Resource Monitor displays real-time feeds of data about the critical systems of your PC. It’s a free utility that comes bundled with Windows 7 and Vista, and it’s very useful for monitoring your computer’s health and troubleshooting performance problems. To open Resource Monitor:
1. Press Ctrl-Shift-Esc) to open Task Manager.
2. Click the Performance tab.
3. Click the Resource Monitor button in the bottom right of the screen.
Resource Monitor looks slightly different in Windows 7 from how it looks in Windows Vista, but its basic functions are unchanged.
The Overview section provides a self-updating line graph for each of the four subsections: CPU, Disk, Network, and Memory. In Windows 7, you can also check the box next to a CPU process and see details related to that process alone. If you see a constant high level of unexpected activity in any these graphs, you a malfunctioning program or malware may be resopnsible. To troubleshoot, explore the other sections in Resource Monitor.
In Windows 7, the CPU section contains four subsections: Processes, Services, Associated Handles, and Associated Modules.
1. You can sort processes by clicking any of the column headings under Processes. Processes listed in red are nonresponsive; you can terminate them by right-clicking and choosing End Process from the context menu.
2. Try sorting the processes by Average CPU. Check the box next to any CPU-hogging entries to bring up detailed information in the other subsections.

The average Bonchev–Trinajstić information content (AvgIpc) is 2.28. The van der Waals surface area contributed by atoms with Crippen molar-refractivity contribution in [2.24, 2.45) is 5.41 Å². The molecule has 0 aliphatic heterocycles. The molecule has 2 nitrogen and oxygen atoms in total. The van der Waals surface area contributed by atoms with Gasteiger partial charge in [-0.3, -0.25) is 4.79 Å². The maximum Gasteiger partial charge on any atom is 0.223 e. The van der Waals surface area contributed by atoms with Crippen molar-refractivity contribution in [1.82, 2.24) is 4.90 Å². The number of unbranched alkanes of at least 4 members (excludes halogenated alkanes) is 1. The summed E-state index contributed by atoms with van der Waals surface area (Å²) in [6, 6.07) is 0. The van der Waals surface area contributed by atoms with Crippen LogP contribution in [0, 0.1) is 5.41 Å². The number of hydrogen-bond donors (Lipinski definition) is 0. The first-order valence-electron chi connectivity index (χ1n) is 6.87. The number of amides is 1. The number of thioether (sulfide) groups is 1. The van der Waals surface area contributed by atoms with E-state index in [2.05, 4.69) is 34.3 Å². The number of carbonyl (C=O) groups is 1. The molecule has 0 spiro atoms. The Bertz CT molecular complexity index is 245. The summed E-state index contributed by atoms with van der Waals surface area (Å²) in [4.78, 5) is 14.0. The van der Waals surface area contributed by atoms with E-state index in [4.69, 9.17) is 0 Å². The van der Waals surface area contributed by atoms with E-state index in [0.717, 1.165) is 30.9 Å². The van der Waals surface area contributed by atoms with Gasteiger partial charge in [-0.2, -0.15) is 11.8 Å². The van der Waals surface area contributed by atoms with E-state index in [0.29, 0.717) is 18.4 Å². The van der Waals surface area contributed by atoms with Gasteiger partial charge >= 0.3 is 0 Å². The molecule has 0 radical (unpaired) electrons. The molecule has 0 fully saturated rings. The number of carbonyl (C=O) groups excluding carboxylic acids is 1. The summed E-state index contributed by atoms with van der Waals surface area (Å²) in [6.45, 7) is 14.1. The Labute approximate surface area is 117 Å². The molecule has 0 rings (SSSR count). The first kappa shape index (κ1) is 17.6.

3. Use the information you see to figure out where power-hungry processes are hiding.
Windows Vista allows you to view and sort processes as well, but it does not include the detailed subsections that Windows 7 provides.
The Disk section reveals where activity is occurring on your hard disk drive. If your hard disk activity light remains lit up constantly, this section will help you figure out the cause(s). In Windows 7, Resource Monitor will also show which processes are associated with disk activity and allow you to terminate them.
The Network section displays details about network activity. If you’re using Windows 7, pay special attention to the first subsection, ‘Processes with Network Activity’. To diagnose slow network performance, sort and highlight entries on this list to find out what is hogging your bandwidth. In Vista, the available details are more limited, but you can still sort and terminate processes.
The Memory section shows you the processes that are using physical memory (RAM). Sort by Commit to see which programs are most memory-intensive. The higher the percentage of used physical memory is, the more likely you’ll be to see high numbers of Hard Faults/sec. A hard fault occurs when Windows has to access the swap file–reserved hard disk space used when RAM runs out. Despite their name, hard faults are not errors. But if your system is experiencing hundreds of hard faults per second, either you need a RAM upgrade or a process is hogging resources.
Follow these steps and you’ll soon be using the Resource Monitor with aplomb. Be sure to check back every few months and repeat the process to ensure that your PC is running error-free at optimum efficiency.
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